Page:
"They that go down to the sea in ships, that do business in great waters; these see the works of the Lord, and His wonders in the deep...He raiseth the stormy wind, which lifteth up the waves...they reel to and fro and stagger like drunken sailors!" (psalm 107)

West Papua


West Papua Flag


The flag of West Papua, the Morning Star; hoisting or flying this flag in West Papua means life imprisonment or death!


The following is a collection of articles dealing with the take over of West Papua by Indonesia.


Indonesias 1969 Takeover of West Papua Not by "Free Choice"


Document Release Marks 35th Anniversary of Controversial Vote and Annexation. Secret Files Show U.S. Support for Indonesia, Human Rights Abuses by Indonesian Military:
Posted July 9, 2004
Washington, D.C.; July 8, 2004, "You should tell Suharto that we understand the problems they face in West Irian," national security adviser Henry Kissinger wrote President Nixon on the eve of Nixons July, 1969, visit to Indonesia. On the 35th anniversary of the West Papua so-called "Act of Free Choice" and Indonesias first direct presidential elections, the National Security Archive posted recently declassified documents on U.S. policy deliberations leading to Indonesias controversial 1969 annexation of the territory. The documents detail United States support for Indonesias heavy handed takeover of West Papua despite overwhelming Papuan opposition and United Nations requirements for genuine self-determination.


Background


When Indonesia gained its independence from the Netherlands in 1949, the Dutch government retained control over the territory of West New Guinea. From 1949 until 1961 the Indonesian government sought to "recover" West New Guinea (later known as West Irian or West Papua), arguing that the territory, a part of the former Netherlands East Indies, rightfully belonged with Indonesia. In late 1961, after repeated and unsuccessful attempts to secure its goals through the United Nations, Indonesias President Sukarno declared a military mobilization and threatened to invade West New Guinea and annex it by force. The Kennedy administration, fearing that U.S. opposition to Indonesian demands might push the country toward Communism, sponsored talks between the Netherlands and Indonesia in the spring of 1962. Negotiations took place under the shadow of ongoing Indonesian military incursions into West New Guinea and the threat of an Indonesian invasion. The U.S. sponsored talks led to the August 1962, New York Agreement, which awarded Indonesia control of West New Guinea (which it promptly renamed West Irian) after a brief transitional period overseen by the UN. The agreement obligated Jakarta to conduct an election on self-determination with UN assistance no later than 1969. Once in control, however, Indonesia quickly moved to repress political dissent by groups demanding outright independence for the territory.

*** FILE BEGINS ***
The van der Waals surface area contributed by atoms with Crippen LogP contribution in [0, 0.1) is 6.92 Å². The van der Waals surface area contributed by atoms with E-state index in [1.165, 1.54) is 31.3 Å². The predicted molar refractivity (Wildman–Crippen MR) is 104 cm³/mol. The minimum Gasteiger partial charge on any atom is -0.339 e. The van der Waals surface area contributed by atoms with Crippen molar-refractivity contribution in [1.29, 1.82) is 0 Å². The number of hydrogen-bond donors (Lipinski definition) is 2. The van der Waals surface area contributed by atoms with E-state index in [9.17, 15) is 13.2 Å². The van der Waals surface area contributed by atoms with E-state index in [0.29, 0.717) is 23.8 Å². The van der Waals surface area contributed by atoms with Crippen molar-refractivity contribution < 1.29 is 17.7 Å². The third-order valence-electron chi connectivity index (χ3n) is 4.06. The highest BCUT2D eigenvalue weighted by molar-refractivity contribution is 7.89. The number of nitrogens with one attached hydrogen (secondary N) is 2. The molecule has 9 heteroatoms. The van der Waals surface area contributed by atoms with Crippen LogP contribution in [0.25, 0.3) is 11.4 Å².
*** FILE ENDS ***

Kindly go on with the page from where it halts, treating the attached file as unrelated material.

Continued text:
U.S. officials understood at the outset that Indonesia would never allow West Irian to become independent and that it was unlikely to ever allow a meaningful act of self-determination to take place. The Johnson and Nixon administrations were equally reluctant to challenge Indonesian control over West Irian, especially after the conservative anti-Communist regime of General Suharto took over in 1966 following an abortive coup attempt which led to the slaughter of an estimated 500,000 alleged Communists. Suharto quickly moved to liberalize the Indonesian economy and open it to the West, passing a new foreign investment law in late 1967. The first company to take advantage of the law was the American mining company Freeport Sulphur, which gained concessions to vast tracts of land in West Irian containing gold and copper reserves. Over six weeks from July to August 1969, U.N. officials conducted the so-called "Act of Free Choice." Under the articles of the New York Agreement (Article 18) all adult Papuans had the right to participate in an act of self-determination to be carried out in accordance with international practice. Instead, Indonesian authorities selected 1022 West Papuans to vote publicly and unanimously in favor of integration with Indonesia.
Despite significant evidence that Indonesia had failed to meet its international obligations, in November 1969 the United Nations "took note" of the "Act of Free Choice" and its results, thereby lending support of the world body to Indonesias annexation. Thirty-five years later, as Indonesia holds its first-ever direct Presidential elections, the international community has come to question the validity of Jakartas takeover of West Papua and the ongoing human rights abuses there. In March, 88 members of the Irish Parliament urged United Nations Secretary General Kofi Annan to review the United Nations role in the 1969 Act of Free Choice, joining South African Archibishop Desmond Tutu and scores of non-governmental organizations and European Parliamentarians. On June 28, 2004, nineteen U.S. Senators sent a letter to Annan urging the appointment of a Special Representative to Indonesia to monitor the human rights situation in West Papua and the territory of Aceh.


The Documents